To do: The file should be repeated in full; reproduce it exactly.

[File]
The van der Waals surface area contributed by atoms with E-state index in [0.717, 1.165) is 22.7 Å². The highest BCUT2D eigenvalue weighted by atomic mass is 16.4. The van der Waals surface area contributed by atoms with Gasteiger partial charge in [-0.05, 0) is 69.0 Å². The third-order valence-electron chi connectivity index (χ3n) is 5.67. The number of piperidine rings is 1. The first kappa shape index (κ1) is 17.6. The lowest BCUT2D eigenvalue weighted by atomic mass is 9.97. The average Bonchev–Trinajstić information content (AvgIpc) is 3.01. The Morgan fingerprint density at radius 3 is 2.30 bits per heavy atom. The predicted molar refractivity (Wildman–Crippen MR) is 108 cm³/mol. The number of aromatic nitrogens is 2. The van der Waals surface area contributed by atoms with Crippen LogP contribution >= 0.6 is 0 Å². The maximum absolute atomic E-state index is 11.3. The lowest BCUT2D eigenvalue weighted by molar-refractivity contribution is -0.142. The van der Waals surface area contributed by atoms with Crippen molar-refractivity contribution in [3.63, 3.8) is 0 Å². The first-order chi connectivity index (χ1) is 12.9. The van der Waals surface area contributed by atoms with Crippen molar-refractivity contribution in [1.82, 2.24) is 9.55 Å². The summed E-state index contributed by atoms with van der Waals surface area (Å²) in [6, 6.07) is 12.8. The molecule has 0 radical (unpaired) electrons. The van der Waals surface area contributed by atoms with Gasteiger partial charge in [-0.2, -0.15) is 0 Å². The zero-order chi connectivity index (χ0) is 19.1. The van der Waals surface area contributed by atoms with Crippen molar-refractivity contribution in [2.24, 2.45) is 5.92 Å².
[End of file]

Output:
The van der Waals surface area contributed by atoms with E-state index in [0.717, 1.165) is 22.7 Å². The highest BCUT2D eigenvalue weighted by atomic mass is 16.4. The van der Waals surface area contributed by atoms with Gasteiger partial charge in [-0.05, 0) is 69.0 Å². The third-order valence-electron chi connectivity index (χ3n) is 5.67. The number of piperidine rings is 1. The first kappa shape index (κ1) is 17.6. The lowest BCUT2D eigenvalue weighted by atomic mass is 9.97. The average Bonchev–Trinajstić information content (AvgIpc) is 3.01. The Morgan fingerprint density at radius 3 is 2.30 bits per heavy atom. The predicted molar refractivity (Wildman–Crippen MR) is 108 cm³/mol. The number of aromatic nitrogens is 2. The van der Waals surface area contributed by atoms with Crippen LogP contribution >= 0.6 is 0 Å². The maximum absolute atomic E-state index is 11.3. The lowest BCUT2D eigenvalue weighted by molar-refractivity contribution is -0.142. The van der Waals surface area contributed by atoms with Crippen molar-refractivity contribution in [3.63, 3.8) is 0 Å². The first-order chi connectivity index (χ1) is 12.9. The van der Waals surface area contributed by atoms with Crippen molar-refractivity contribution in [1.82, 2.24) is 9.55 Å². The summed E-state index contributed by atoms with van der Waals surface area (Å²) in [6, 6.07) is 12.8. The molecule has 0 radical (unpaired) electrons. The van der Waals surface area contributed by atoms with Gasteiger partial charge in [-0.2, -0.15) is 0 Å². The zero-order chi connectivity index (χ0) is 19.1. The van der Waals surface area contributed by atoms with Crippen molar-refractivity contribution in [2.24, 2.45) is 5.92 Å².